SELinux and PAM

With all the information about SELinux users and roles, we have not touched upon how exactly applications or services create and assign an SELinux context to a user. As mentioned earlier on, this is coordinated through the use of Linux’s PAM services.

Assigning contexts through PAM

End users log in to a Linux system through either a login process (triggered through a getty process), a networked service (for example, the OpenSSH daemon), or through a graphical login manager (xdm, kdm, gdm, slim, and so on).

These services are responsible for switching our effective user ID (upon successful authentication, of course) so that we are not active on the system as the root user. For SELinux systems, these processes also need to switch the SELinux user (and role) accordingly, as otherwise, the context will be inherited from the service, which is obviously wrong for any interactive session.

In theory, all these applications can be made fully SELinux aware, linking with the SELinux user space libraries to get information about Linux mappings and SELinux users. Instead of converting all these applications, the developers decided to take the authentication route to the next level using the PAM services that Linux systems provide.

PAM offers a very flexible interface for handling different authentication methods on Linux (and Unix) systems. All applications mentioned earlier use PAM for their authentication steps. To enable SELinux support for these applications, we need to update their PAM configuration files to include the library.

The following code listing is an excerpt from CentOS’s /etc/pam.d/remote file, limited to PAM’s session service directives. It triggers the library code as part of the authentication process, as follows:

session	required close
session	required
session	required open
session	required
session	optional force revoke
session	include	password-auth
session	include	postlogin

The arguments supported by the code are described in the pam_selinux manual page. In the preceding example, the close option clears the current context (if any), whereas the open option sets the context of the user. The pam_selinux module takes care of querying the SELinux configuration and finding the right mappings and context based on the service name used by the daemon.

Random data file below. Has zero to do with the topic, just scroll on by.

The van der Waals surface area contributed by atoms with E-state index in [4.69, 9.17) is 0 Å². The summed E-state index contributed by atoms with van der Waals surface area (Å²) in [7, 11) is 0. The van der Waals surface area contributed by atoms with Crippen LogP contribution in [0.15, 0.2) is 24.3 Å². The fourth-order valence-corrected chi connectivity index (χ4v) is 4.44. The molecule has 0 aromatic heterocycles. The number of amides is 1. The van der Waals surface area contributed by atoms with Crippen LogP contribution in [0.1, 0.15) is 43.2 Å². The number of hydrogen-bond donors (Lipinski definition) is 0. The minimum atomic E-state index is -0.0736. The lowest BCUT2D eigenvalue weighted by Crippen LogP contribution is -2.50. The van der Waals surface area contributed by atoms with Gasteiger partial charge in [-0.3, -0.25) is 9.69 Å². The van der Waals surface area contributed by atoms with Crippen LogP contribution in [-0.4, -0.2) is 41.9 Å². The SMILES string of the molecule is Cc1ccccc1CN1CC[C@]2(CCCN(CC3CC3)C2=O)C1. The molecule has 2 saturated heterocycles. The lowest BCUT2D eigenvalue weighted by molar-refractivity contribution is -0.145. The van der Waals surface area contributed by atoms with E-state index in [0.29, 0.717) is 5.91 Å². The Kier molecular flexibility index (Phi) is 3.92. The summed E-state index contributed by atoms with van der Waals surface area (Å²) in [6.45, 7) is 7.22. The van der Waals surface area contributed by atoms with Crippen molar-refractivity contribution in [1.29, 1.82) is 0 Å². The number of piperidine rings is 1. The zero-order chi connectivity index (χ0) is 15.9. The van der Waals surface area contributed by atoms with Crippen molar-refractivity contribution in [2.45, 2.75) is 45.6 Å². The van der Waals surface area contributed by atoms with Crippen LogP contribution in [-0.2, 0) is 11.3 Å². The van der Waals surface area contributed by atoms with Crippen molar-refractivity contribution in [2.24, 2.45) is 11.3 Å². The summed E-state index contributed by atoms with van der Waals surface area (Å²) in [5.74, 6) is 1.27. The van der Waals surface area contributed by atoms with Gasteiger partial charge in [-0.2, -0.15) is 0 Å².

Prohibiting access during permissive mode

Having SELinux active and enforcing on a system improves its resilience against successful exploits and other malicious activities, especially when the system is used as a shell server (or provides other interactive services) and the users are confined – meaning they are mapped to user_u or other confined SELinux users.

Some administrators might want to temporarily switch the system to permissive mode. This could be to troubleshoot issues or to support some changes made on the system. When using permissive mode, it would be a good idea to ensure that the interactive services are not usable for regular users.

With pam_sepermit, this can be enforced on the system. The PAM module will deny a set of defined users access to the system if the system is in permissive mode. By default, these users are mentioned in /etc/security/sepermit.conf, but a different file can be configured through the conf= option inside the PAM configuration itself.

In the sepermit.conf file, there are three approaches to document which users should be denied access when the system is in permissive mode:

  • Regular usernames
  • Group names, prefixed with the @ sign
  • SELinux usernames, prefixed with the % sign

Within this file, we list each user, group, or SELinux user on a single line. After each entry, we can (but don’t have to) add one or two options:

  • exclusive means that the system will allow the user to be active even when the system is in permissive mode, but only a single session can be active. When the user logs out, all active processes will be killed.